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It’s Business, It’s Okay To Make Money!

Posted on October 1, 2015 by Elsa under Business, Sales and Marketing

Hello good people! We wanted to have a chat about pricing your services. In the office earlier today we were talking about the dilemma that many small businesses face when it comes to pricing their services – price too low and you can’t make ends meet but price too high and you risk scaring potential clients off. You’re also faced with difficult questions such as will you charge by the hour or per project? Will you require a deposit? And should you put your prices on your site? So we’ve created a super simple pricing formula to help you out in a tough spot.


In order to answer this you need to ask yourself these three questions;

  1. What services are you offering?

It’s a good idea to make a list of all the services that you offer your clients, e.g. family portraits, school photos and newborn portraits. This will make it easier to nail down your prices as it should become clear which services on your list will be more expensive than others. Don’t forget to include any packages you are offering within your services. For example, if you are a wedding photographer you might offer different time coverages of the big day; e.g. ceremony and couple portraits, just the reception or the whole day.

2. Are you charging per hour or per project?

This question is governed mainly by your genre of business and your own preferences. If you are offering multiple packages like the ones I mentioned above then you might prefer to charge hourly. So how do you work out your hourly rate? This is a really hard question to answer as there are so many methods to choose from. The main things to factor in when deciding an hourly charge is the demand for your services, your training or education and your experience in the industry. Also, it’s important to know how much you need to be earning per hour to make ends meet.

On the other hand, if you are offering speciality services such as school photos, then it might make sense to charge by the project. Here’s a quick formula to work out what you should be charging:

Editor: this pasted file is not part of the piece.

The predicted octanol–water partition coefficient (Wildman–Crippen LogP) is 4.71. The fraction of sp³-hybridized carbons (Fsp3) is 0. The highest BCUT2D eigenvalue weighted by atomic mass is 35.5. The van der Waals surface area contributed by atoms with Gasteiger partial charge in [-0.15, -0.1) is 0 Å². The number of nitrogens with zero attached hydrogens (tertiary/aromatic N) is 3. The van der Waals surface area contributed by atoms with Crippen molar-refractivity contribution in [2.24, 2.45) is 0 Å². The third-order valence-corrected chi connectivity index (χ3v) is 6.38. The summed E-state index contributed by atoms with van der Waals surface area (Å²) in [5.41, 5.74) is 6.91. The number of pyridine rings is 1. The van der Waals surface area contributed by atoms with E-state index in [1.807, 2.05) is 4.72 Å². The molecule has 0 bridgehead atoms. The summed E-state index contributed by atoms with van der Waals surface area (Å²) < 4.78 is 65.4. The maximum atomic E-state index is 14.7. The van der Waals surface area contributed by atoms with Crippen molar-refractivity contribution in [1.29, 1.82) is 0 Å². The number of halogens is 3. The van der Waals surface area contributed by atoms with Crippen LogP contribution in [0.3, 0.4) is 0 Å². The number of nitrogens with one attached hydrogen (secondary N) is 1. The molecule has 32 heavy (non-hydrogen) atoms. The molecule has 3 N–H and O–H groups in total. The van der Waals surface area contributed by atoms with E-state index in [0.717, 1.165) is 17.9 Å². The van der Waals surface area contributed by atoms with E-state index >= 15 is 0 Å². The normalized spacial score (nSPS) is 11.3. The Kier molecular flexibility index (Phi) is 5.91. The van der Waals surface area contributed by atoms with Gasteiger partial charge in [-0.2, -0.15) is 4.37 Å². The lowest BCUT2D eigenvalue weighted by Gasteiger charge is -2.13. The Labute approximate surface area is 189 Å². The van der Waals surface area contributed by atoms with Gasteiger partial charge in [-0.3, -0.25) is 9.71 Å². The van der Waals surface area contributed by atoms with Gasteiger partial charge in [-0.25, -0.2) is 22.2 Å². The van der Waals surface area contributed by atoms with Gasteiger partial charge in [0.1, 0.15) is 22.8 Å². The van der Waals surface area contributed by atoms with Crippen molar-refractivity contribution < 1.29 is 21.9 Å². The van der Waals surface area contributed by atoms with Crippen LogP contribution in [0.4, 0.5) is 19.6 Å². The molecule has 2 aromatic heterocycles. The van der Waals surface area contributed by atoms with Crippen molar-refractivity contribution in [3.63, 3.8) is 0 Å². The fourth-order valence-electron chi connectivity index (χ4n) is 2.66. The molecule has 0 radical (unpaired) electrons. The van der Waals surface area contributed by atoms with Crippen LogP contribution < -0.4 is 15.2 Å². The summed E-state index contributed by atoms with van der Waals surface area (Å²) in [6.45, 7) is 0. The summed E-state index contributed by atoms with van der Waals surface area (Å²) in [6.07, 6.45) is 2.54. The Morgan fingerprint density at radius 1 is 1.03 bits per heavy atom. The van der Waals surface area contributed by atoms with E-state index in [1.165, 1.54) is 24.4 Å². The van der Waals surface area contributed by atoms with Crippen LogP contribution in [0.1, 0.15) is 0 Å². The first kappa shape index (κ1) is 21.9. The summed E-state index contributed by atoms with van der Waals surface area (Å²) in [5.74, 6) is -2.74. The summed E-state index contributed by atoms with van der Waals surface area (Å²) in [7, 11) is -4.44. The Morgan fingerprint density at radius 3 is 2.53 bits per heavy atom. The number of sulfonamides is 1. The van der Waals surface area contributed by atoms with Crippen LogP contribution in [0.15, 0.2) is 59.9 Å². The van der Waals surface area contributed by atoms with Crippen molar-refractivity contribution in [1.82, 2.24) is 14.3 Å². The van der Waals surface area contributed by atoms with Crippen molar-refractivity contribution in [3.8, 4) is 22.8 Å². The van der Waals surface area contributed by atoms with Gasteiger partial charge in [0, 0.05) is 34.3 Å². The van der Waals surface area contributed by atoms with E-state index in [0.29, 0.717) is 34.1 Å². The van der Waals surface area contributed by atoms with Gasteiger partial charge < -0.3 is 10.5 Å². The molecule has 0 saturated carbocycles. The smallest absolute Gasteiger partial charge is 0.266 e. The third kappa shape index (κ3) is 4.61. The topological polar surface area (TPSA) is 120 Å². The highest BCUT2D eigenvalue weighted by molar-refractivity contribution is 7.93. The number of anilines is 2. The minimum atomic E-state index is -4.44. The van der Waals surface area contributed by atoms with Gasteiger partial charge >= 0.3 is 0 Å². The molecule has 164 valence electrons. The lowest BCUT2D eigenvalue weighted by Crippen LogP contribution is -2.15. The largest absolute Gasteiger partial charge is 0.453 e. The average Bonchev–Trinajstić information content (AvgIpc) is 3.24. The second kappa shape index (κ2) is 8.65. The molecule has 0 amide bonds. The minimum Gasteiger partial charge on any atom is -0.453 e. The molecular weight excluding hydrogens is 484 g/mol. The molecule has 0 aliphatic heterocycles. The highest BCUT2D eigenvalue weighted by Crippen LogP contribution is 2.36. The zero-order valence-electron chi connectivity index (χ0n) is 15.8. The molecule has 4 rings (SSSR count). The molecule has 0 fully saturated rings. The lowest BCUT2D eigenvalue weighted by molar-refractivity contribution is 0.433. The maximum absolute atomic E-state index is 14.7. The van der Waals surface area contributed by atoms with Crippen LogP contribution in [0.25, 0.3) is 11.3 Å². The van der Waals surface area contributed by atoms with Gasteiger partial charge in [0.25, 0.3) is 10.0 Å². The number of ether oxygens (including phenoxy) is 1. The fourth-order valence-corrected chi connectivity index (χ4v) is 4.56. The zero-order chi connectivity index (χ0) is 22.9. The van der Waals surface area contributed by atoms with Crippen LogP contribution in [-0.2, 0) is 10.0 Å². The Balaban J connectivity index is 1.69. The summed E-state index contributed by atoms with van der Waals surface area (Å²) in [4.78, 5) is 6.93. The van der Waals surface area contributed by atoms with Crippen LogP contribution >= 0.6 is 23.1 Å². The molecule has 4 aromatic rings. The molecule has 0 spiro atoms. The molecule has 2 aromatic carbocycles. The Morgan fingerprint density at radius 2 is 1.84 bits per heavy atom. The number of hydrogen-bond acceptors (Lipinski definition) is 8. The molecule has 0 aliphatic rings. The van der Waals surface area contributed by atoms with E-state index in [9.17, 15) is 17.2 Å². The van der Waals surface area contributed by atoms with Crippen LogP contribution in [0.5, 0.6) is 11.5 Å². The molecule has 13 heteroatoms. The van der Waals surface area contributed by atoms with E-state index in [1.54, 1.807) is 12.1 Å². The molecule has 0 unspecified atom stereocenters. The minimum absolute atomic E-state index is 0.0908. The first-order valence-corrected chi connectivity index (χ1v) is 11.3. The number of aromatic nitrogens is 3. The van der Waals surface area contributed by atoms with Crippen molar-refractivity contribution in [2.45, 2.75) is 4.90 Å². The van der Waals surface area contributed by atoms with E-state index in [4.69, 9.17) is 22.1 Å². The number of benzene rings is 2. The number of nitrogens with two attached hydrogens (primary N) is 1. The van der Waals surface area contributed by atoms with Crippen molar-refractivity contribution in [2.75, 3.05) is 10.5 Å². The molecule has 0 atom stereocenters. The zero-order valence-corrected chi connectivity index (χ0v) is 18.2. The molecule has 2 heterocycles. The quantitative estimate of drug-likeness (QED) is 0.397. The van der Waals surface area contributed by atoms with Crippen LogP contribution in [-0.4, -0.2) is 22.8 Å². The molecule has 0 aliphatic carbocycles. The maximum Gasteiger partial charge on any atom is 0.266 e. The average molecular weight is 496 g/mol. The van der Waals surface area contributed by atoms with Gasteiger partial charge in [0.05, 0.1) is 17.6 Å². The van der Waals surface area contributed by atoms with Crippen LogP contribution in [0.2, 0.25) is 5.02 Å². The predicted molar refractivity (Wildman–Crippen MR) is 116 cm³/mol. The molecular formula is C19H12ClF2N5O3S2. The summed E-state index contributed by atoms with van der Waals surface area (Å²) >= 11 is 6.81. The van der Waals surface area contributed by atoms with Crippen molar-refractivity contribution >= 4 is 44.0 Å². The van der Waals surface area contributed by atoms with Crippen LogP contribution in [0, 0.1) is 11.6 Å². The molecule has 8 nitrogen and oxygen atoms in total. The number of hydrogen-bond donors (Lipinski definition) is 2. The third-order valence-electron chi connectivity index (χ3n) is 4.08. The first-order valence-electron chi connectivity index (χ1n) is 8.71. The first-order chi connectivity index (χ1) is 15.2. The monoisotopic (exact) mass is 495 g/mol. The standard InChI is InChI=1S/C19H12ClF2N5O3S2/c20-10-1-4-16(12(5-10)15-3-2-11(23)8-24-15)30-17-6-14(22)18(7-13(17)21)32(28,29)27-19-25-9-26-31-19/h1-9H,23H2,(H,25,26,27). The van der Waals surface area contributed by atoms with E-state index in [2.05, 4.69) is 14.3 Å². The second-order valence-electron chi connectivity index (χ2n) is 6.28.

• Write out each step of that project, from start to finish, and make an estimate on how many hours each step will take.
  • Then multiply the total number of hours by what you want to be paid per hour.

So for example if you know that your school photos are going to take 14 hours (7 hours x 2 days) and your hourly rate is £100 then your listed package is going to cost £1,400.

This method has many benefits. Mainly it gives your clients an expectation right from the start which means a higher chance of them booking you. Secondly, it cultivates trust between your business and your clients as they know where they stand and there aren’t any nasty surprises. And thirdly, it means less pressure on you as you know that if you go over that estimated time, it’s on you. If you complete the project on time, then great and if you’re ahead of schedule, even better!



This is totally down to personal preference. The benefit of having a payment plan in place is that you receive your payments how and when you want. A lot of businesses ask for a non-refundable deposit before they even start the job. This is a great idea if you want to make sure that your clients are serious about working with you. Equally some businesses, especially in the design industry have a three stage payment plan. This includes an initial non-refundable deposit, to “book your space” in their diary, a second payment when they have done half of the project and then the third payment on completion.